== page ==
WASHINGTON -- Sen. Daniel Inouye, D-Hawaii, struck a blow for fresh milk drinkers in the armed forces Friday and gave Hawaiian and Alaskan dairy producers a boost at the same time.
Inouye convinced the Senate's defense appropriations subcommittee to accept an amendment to cure what he said was a problem of milk from the mainland arriving at Hawaiian and Alaskan military bases sour.
The milk must be poured out but the government still has to pay for it.
'We want our men and women (in the military) to consume sweet milk, not rancid milk,' Inouye told the panel.
Technically, if Inouye's amendent is enacted it would bar the use of government money to buy, ship or accept fresh milk pasteurized more than 72 hours before it was accepted for distribution at any base within the 50 states.
Inouye argued that thousands of gallons of milk shipped from the mainland have to be dumped because the shipments arrive sour. Shipments typically take five days, but Inouye said some is showing up eight days after pasteurization and must be thrown out.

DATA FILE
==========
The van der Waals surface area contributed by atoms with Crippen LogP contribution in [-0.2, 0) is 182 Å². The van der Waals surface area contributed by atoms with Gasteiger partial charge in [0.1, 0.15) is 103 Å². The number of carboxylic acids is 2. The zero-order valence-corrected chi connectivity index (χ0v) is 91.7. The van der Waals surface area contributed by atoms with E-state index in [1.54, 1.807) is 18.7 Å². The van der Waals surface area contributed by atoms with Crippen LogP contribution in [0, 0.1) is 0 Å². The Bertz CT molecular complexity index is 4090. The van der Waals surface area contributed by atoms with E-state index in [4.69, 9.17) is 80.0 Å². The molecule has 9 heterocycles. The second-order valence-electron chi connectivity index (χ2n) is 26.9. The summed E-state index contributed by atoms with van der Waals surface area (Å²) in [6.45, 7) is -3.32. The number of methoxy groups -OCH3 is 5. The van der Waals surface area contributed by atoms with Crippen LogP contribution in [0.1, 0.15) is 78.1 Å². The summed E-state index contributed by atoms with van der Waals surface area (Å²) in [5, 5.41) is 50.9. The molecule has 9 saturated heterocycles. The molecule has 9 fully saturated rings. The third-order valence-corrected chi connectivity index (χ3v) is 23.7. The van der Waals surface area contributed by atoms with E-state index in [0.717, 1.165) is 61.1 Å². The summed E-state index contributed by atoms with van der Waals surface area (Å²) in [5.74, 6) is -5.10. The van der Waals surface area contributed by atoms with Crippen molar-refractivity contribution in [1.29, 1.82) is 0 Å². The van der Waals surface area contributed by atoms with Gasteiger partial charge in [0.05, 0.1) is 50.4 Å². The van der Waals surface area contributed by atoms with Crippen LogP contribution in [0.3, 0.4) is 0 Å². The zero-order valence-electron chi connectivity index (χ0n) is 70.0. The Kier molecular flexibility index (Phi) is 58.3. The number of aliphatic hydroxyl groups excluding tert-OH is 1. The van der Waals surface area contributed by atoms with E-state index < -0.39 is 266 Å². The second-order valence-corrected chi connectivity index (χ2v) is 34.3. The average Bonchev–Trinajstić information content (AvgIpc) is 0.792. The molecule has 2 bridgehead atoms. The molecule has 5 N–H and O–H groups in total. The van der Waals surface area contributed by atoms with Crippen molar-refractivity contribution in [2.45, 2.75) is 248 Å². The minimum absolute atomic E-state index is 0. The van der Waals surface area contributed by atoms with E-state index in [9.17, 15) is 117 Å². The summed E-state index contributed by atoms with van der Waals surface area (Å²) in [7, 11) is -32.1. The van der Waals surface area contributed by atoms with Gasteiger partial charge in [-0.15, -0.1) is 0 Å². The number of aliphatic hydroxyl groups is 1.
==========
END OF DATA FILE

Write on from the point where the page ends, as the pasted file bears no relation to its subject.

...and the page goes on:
An aide said later both Hawaiian and Alaskan dairy producers, who must pay to have feed grains shipped in, produce milk that costs just slightly more than milk from the mainland. They run the risk of being put out of business by mainland dairies that could then raise the price, the aide said.
There is sufficient milk production capacity in Hawaii to handle both military and civilian sales, said the aide.
The aide said the cost of Hawaiian-produced milk is not significantly higher than mainland milk, but that could be balanced against the mainland milk the government buys but must pour out because it has spoiled.